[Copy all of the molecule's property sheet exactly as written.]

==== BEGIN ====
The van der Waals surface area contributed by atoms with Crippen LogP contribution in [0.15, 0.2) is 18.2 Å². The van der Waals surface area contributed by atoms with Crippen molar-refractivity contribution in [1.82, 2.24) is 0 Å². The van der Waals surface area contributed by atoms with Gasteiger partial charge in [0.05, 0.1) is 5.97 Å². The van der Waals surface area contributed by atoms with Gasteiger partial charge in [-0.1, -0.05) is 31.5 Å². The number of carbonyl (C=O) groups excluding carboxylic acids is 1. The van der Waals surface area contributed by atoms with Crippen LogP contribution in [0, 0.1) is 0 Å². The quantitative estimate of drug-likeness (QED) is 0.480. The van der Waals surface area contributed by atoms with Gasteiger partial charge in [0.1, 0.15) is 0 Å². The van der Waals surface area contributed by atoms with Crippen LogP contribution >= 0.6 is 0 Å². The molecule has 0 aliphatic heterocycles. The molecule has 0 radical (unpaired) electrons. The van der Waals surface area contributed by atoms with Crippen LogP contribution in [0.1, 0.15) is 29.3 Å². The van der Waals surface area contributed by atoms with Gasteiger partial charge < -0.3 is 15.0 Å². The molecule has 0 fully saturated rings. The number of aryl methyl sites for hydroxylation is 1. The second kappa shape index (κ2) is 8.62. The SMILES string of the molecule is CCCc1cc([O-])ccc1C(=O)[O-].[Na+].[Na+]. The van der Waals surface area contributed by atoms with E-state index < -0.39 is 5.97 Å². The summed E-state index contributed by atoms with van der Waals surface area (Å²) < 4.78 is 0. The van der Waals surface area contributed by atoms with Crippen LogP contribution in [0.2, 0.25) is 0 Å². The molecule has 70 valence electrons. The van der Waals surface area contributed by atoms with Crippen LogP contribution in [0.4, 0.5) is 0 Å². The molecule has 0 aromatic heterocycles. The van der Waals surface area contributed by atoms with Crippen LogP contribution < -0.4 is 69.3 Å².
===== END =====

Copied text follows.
The van der Waals surface area contributed by atoms with Crippen LogP contribution in [0.15, 0.2) is 18.2 Å². The van der Waals surface area contributed by atoms with Crippen molar-refractivity contribution in [1.82, 2.24) is 0 Å². The van der Waals surface area contributed by atoms with Gasteiger partial charge in [0.05, 0.1) is 5.97 Å². The van der Waals surface area contributed by atoms with Gasteiger partial charge in [-0.1, -0.05) is 31.5 Å². The number of carbonyl (C=O) groups excluding carboxylic acids is 1. The van der Waals surface area contributed by atoms with Crippen LogP contribution in [0, 0.1) is 0 Å². The quantitative estimate of drug-likeness (QED) is 0.480. The van der Waals surface area contributed by atoms with Gasteiger partial charge in [0.1, 0.15) is 0 Å². The van der Waals surface area contributed by atoms with Crippen LogP contribution >= 0.6 is 0 Å². The molecule has 0 aliphatic heterocycles. The molecule has 0 radical (unpaired) electrons. The van der Waals surface area contributed by atoms with Crippen LogP contribution in [0.1, 0.15) is 29.3 Å². The van der Waals surface area contributed by atoms with Gasteiger partial charge < -0.3 is 15.0 Å². The molecule has 0 fully saturated rings. The number of aryl methyl sites for hydroxylation is 1. The second kappa shape index (κ2) is 8.62. The SMILES string of the molecule is CCCc1cc([O-])ccc1C(=O)[O-].[Na+].[Na+]. The van der Waals surface area contributed by atoms with E-state index < -0.39 is 5.97 Å². The summed E-state index contributed by atoms with van der Waals surface area (Å²) < 4.78 is 0. The van der Waals surface area contributed by atoms with Crippen LogP contribution in [0.2, 0.25) is 0 Å². The molecule has 70 valence electrons. The van der Waals surface area contributed by atoms with Crippen LogP contribution in [0.4, 0.5) is 0 Å². The molecule has 0 aromatic heterocycles. The van der Waals surface area contributed by atoms with Crippen LogP contribution < -0.4 is 69.3 Å².